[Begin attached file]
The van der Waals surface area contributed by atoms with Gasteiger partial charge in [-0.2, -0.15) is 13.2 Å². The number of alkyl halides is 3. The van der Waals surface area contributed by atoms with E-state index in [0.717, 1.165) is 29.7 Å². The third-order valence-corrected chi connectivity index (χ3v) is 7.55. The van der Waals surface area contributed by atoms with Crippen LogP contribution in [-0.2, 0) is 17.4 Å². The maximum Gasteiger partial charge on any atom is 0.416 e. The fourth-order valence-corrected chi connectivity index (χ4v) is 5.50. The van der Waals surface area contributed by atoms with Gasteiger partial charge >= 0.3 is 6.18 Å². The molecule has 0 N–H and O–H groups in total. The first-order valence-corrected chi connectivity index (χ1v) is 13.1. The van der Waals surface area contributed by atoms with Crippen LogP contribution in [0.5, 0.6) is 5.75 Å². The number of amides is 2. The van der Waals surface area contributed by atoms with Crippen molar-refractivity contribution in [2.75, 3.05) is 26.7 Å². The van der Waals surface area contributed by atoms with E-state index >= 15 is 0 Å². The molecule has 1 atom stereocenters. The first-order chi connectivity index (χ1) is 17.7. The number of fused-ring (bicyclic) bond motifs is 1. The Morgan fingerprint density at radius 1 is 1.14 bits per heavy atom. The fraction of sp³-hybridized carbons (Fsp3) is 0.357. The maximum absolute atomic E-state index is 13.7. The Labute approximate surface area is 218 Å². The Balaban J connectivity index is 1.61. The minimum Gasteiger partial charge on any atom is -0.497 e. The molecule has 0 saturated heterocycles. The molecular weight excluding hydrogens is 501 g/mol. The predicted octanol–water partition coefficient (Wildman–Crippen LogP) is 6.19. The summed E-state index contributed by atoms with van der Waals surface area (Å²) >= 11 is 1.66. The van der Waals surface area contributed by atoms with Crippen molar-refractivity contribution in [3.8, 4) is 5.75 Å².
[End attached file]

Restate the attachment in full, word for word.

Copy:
The van der Waals surface area contributed by atoms with Gasteiger partial charge in [-0.2, -0.15) is 13.2 Å². The number of alkyl halides is 3. The van der Waals surface area contributed by atoms with E-state index in [0.717, 1.165) is 29.7 Å². The third-order valence-corrected chi connectivity index (χ3v) is 7.55. The van der Waals surface area contributed by atoms with Crippen LogP contribution in [-0.2, 0) is 17.4 Å². The maximum Gasteiger partial charge on any atom is 0.416 e. The fourth-order valence-corrected chi connectivity index (χ4v) is 5.50. The van der Waals surface area contributed by atoms with Gasteiger partial charge >= 0.3 is 6.18 Å². The molecule has 0 N–H and O–H groups in total. The first-order valence-corrected chi connectivity index (χ1v) is 13.1. The van der Waals surface area contributed by atoms with Crippen LogP contribution in [0.5, 0.6) is 5.75 Å². The number of amides is 2. The van der Waals surface area contributed by atoms with Crippen molar-refractivity contribution in [2.75, 3.05) is 26.7 Å². The van der Waals surface area contributed by atoms with E-state index >= 15 is 0 Å². The molecule has 1 atom stereocenters. The first-order chi connectivity index (χ1) is 17.7. The number of fused-ring (bicyclic) bond motifs is 1. The Morgan fingerprint density at radius 1 is 1.14 bits per heavy atom. The fraction of sp³-hybridized carbons (Fsp3) is 0.357. The maximum absolute atomic E-state index is 13.7. The Labute approximate surface area is 218 Å². The Balaban J connectivity index is 1.61. The minimum Gasteiger partial charge on any atom is -0.497 e. The molecule has 0 saturated heterocycles. The molecular weight excluding hydrogens is 501 g/mol. The predicted octanol–water partition coefficient (Wildman–Crippen LogP) is 6.19. The summed E-state index contributed by atoms with van der Waals surface area (Å²) >= 11 is 1.66. The van der Waals surface area contributed by atoms with Crippen molar-refractivity contribution in [3.8, 4) is 5.75 Å².